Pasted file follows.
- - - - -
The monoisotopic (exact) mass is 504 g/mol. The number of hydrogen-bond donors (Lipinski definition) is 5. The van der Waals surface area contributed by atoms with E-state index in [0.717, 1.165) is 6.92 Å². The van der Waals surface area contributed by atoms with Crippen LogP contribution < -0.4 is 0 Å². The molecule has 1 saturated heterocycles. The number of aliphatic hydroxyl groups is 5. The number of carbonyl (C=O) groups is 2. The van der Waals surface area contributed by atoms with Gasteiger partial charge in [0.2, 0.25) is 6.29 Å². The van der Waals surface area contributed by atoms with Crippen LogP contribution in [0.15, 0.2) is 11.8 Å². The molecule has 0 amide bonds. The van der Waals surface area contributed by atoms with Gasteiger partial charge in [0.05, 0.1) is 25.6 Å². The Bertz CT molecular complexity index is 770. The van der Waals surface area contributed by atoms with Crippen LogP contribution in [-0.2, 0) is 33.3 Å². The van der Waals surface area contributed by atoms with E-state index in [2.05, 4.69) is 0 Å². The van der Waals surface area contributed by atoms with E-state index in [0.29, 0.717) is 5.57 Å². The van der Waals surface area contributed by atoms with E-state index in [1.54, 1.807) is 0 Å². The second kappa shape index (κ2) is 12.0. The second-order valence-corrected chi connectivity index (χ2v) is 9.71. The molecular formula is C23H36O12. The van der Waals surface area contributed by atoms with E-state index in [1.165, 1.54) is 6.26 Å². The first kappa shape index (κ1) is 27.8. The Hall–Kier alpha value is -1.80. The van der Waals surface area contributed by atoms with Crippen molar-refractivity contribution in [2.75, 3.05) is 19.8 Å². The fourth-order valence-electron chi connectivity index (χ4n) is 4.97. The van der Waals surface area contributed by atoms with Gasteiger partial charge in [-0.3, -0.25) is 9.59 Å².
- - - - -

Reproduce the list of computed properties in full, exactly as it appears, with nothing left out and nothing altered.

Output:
The monoisotopic (exact) mass is 504 g/mol. The number of hydrogen-bond donors (Lipinski definition) is 5. The van der Waals surface area contributed by atoms with E-state index in [0.717, 1.165) is 6.92 Å². The van der Waals surface area contributed by atoms with Crippen LogP contribution < -0.4 is 0 Å². The molecule has 1 saturated heterocycles. The number of aliphatic hydroxyl groups is 5. The number of carbonyl (C=O) groups is 2. The van der Waals surface area contributed by atoms with Gasteiger partial charge in [0.2, 0.25) is 6.29 Å². The van der Waals surface area contributed by atoms with Crippen LogP contribution in [0.15, 0.2) is 11.8 Å². The molecule has 0 amide bonds. The van der Waals surface area contributed by atoms with Gasteiger partial charge in [0.05, 0.1) is 25.6 Å². The Bertz CT molecular complexity index is 770. The van der Waals surface area contributed by atoms with Crippen LogP contribution in [-0.2, 0) is 33.3 Å². The van der Waals surface area contributed by atoms with E-state index in [2.05, 4.69) is 0 Å². The van der Waals surface area contributed by atoms with E-state index in [0.29, 0.717) is 5.57 Å². The van der Waals surface area contributed by atoms with E-state index in [1.54, 1.807) is 0 Å². The second kappa shape index (κ2) is 12.0. The second-order valence-corrected chi connectivity index (χ2v) is 9.71. The molecular formula is C23H36O12. The van der Waals surface area contributed by atoms with E-state index in [1.165, 1.54) is 6.26 Å². The first kappa shape index (κ1) is 27.8. The Hall–Kier alpha value is -1.80. The van der Waals surface area contributed by atoms with Crippen molar-refractivity contribution in [2.75, 3.05) is 19.8 Å². The fourth-order valence-electron chi connectivity index (χ4n) is 4.97. The van der Waals surface area contributed by atoms with Gasteiger partial charge in [-0.3, -0.25) is 9.59 Å².